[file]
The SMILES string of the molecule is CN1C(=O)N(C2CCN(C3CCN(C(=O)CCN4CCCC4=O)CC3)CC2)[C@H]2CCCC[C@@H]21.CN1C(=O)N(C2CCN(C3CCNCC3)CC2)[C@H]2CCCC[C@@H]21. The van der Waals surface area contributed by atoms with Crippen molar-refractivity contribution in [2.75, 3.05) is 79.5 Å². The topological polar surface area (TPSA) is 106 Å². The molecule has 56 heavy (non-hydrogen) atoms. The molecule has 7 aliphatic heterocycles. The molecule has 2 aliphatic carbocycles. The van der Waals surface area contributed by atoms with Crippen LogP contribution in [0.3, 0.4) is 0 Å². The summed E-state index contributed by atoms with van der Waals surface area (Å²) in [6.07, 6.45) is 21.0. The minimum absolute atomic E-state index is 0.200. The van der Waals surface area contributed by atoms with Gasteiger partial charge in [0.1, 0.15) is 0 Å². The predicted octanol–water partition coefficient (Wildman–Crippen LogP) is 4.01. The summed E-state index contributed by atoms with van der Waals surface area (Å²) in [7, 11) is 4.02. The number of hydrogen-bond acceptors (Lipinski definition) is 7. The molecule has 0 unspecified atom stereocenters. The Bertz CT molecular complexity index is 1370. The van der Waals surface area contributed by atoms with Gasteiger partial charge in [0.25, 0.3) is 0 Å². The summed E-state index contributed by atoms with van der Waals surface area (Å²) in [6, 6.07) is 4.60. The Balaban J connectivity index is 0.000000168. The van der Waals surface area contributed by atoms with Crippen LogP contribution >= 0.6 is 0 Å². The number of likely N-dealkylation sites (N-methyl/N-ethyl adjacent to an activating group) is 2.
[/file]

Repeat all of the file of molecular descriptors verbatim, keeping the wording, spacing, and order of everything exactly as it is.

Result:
The SMILES string of the molecule is CN1C(=O)N(C2CCN(C3CCN(C(=O)CCN4CCCC4=O)CC3)CC2)[C@H]2CCCC[C@@H]21.CN1C(=O)N(C2CCN(C3CCNCC3)CC2)[C@H]2CCCC[C@@H]21. The van der Waals surface area contributed by atoms with Crippen molar-refractivity contribution in [2.75, 3.05) is 79.5 Å². The topological polar surface area (TPSA) is 106 Å². The molecule has 56 heavy (non-hydrogen) atoms. The molecule has 7 aliphatic heterocycles. The molecule has 2 aliphatic carbocycles. The van der Waals surface area contributed by atoms with Crippen LogP contribution in [0.3, 0.4) is 0 Å². The summed E-state index contributed by atoms with van der Waals surface area (Å²) in [6.07, 6.45) is 21.0. The minimum absolute atomic E-state index is 0.200. The van der Waals surface area contributed by atoms with Gasteiger partial charge in [0.1, 0.15) is 0 Å². The predicted octanol–water partition coefficient (Wildman–Crippen LogP) is 4.01. The summed E-state index contributed by atoms with van der Waals surface area (Å²) in [7, 11) is 4.02. The number of hydrogen-bond acceptors (Lipinski definition) is 7. The molecule has 0 unspecified atom stereocenters. The Bertz CT molecular complexity index is 1370. The van der Waals surface area contributed by atoms with Gasteiger partial charge in [0.25, 0.3) is 0 Å². The summed E-state index contributed by atoms with van der Waals surface area (Å²) in [6, 6.07) is 4.60. The Balaban J connectivity index is 0.000000168. The van der Waals surface area contributed by atoms with Crippen LogP contribution >= 0.6 is 0 Å². The number of likely N-dealkylation sites (N-methyl/N-ethyl adjacent to an activating group) is 2.